lattice-focal lens. The defocus kernel of this lens is designed to preserve high frequencies over a wide depth range. Right: An all-focused image processed from the lattice-focal lens input. Since the defocus kernel preserves high frequencies, we achieve a good restoration over the full depth range. Depth of field (DOF), the range of scene depths that appear sharp in a photograph, poses a fundamental tradeoff in photography— wide apertures are important to reduce imaging noise, but they also increase defocus blur. Recent advances in computational imaging modify the acquisition process to extend the DOF through deconvolution. Because deconvolution quality is a tight function of the frequency power spectrum of the defocus kernel, designs with high spectra are desirable. In this paper we study how to design effective extended-DOF systems, and show an upper bound on the maximal power spectrum that can be achieved. We analyze defocus kernels in the 4D light field space and show that in the frequency domain, only a low-dimensional 3D manifold contributes to focus. Thus, to maximize the defocus spectrum, imaging systems should concentrate their limited energy on this manifold. We review several computational imaging systems and show either that they spend energy outside the focal manifold or do not achieve a high spectrum over the DOF. Guided by this analysis we introduce the lattice-focal lens, which concentrates energy at the low-dimensional focal manifold and achieves a higher power spectrum than previous designs. We have built a prototype lattice-focal lens and present extended depth of field results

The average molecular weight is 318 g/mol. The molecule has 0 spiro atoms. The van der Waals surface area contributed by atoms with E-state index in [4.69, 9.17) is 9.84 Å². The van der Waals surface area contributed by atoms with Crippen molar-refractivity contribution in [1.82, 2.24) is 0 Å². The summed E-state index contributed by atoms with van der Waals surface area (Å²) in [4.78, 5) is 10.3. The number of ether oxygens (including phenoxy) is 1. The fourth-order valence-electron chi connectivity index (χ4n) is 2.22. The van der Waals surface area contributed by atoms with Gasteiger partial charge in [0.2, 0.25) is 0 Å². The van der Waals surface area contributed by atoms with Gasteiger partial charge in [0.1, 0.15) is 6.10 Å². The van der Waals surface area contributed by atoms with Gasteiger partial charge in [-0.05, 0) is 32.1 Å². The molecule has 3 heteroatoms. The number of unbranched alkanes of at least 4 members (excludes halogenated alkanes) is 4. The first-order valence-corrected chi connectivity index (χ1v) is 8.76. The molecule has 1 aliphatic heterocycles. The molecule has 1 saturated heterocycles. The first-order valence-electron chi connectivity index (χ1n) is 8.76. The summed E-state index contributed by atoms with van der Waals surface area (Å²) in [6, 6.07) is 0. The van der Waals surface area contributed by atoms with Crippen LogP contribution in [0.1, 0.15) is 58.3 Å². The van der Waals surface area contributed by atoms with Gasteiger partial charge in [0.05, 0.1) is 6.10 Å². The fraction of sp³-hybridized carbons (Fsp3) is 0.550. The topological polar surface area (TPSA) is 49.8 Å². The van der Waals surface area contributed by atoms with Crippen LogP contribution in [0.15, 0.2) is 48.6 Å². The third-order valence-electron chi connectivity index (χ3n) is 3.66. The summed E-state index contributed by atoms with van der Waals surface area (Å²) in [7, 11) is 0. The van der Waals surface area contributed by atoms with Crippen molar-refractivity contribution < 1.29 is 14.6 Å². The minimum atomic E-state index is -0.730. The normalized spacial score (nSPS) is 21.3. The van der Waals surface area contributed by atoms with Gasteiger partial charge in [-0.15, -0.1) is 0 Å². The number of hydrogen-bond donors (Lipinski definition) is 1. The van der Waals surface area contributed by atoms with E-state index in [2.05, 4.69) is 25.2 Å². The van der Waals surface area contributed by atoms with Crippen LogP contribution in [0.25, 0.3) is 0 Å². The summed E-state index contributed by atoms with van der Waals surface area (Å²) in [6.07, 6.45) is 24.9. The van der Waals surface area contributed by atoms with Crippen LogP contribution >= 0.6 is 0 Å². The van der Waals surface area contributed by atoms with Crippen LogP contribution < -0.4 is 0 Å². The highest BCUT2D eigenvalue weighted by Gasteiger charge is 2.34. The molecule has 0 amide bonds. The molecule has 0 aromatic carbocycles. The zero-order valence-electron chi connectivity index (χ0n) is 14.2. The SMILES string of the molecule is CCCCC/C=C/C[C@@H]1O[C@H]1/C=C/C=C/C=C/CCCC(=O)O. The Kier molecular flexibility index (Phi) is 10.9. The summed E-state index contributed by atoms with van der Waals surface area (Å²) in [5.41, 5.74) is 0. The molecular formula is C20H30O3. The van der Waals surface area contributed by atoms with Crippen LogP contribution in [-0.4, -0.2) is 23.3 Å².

To submit an update or takedown request for this paper, please submit an Update/Correction/Removal Request.